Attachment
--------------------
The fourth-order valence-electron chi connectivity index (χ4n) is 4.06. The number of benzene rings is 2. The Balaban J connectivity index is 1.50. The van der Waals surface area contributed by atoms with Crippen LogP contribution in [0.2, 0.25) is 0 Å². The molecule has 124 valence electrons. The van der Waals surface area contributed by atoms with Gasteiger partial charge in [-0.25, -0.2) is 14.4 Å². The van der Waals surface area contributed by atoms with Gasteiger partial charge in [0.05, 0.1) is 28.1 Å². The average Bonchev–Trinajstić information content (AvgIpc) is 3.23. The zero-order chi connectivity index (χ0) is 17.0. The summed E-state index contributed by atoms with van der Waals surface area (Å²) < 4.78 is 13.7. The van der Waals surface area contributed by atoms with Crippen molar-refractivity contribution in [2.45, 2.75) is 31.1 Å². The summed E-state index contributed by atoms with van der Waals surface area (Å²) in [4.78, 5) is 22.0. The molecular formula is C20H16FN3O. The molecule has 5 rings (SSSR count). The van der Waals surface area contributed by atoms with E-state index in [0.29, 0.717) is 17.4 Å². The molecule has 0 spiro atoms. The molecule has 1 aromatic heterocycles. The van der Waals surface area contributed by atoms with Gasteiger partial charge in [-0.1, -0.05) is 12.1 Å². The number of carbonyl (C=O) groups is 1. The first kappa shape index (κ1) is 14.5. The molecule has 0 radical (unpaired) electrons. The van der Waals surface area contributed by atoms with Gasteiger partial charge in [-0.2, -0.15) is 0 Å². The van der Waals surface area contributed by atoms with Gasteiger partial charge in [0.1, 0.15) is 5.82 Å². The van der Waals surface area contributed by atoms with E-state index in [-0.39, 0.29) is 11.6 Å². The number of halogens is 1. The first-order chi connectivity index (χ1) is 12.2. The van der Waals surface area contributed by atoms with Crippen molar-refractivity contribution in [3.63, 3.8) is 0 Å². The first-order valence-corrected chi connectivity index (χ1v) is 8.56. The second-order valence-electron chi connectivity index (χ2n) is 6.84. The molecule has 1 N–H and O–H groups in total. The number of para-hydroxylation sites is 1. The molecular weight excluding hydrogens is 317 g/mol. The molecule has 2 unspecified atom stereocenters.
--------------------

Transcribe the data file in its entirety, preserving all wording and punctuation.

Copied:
The fourth-order valence-electron chi connectivity index (χ4n) is 4.06. The number of benzene rings is 2. The Balaban J connectivity index is 1.50. The van der Waals surface area contributed by atoms with Crippen LogP contribution in [0.2, 0.25) is 0 Å². The molecule has 124 valence electrons. The van der Waals surface area contributed by atoms with Gasteiger partial charge in [-0.25, -0.2) is 14.4 Å². The van der Waals surface area contributed by atoms with Gasteiger partial charge in [0.05, 0.1) is 28.1 Å². The average Bonchev–Trinajstić information content (AvgIpc) is 3.23. The zero-order chi connectivity index (χ0) is 17.0. The summed E-state index contributed by atoms with van der Waals surface area (Å²) < 4.78 is 13.7. The van der Waals surface area contributed by atoms with Crippen molar-refractivity contribution in [2.45, 2.75) is 31.1 Å². The summed E-state index contributed by atoms with van der Waals surface area (Å²) in [4.78, 5) is 22.0. The molecular formula is C20H16FN3O. The molecule has 5 rings (SSSR count). The van der Waals surface area contributed by atoms with E-state index in [0.29, 0.717) is 17.4 Å². The molecule has 0 spiro atoms. The molecule has 1 aromatic heterocycles. The van der Waals surface area contributed by atoms with Gasteiger partial charge in [-0.1, -0.05) is 12.1 Å². The number of carbonyl (C=O) groups is 1. The first kappa shape index (κ1) is 14.5. The molecule has 0 radical (unpaired) electrons. The van der Waals surface area contributed by atoms with Gasteiger partial charge in [-0.2, -0.15) is 0 Å². The van der Waals surface area contributed by atoms with Gasteiger partial charge in [0.1, 0.15) is 5.82 Å². The van der Waals surface area contributed by atoms with E-state index in [-0.39, 0.29) is 11.6 Å². The number of halogens is 1. The first-order chi connectivity index (χ1) is 12.2. The van der Waals surface area contributed by atoms with Crippen molar-refractivity contribution in [3.63, 3.8) is 0 Å². The first-order valence-corrected chi connectivity index (χ1v) is 8.56. The second-order valence-electron chi connectivity index (χ2n) is 6.84. The molecule has 1 N–H and O–H groups in total. The number of para-hydroxylation sites is 1. The molecular weight excluding hydrogens is 317 g/mol. The molecule has 2 unspecified atom stereocenters.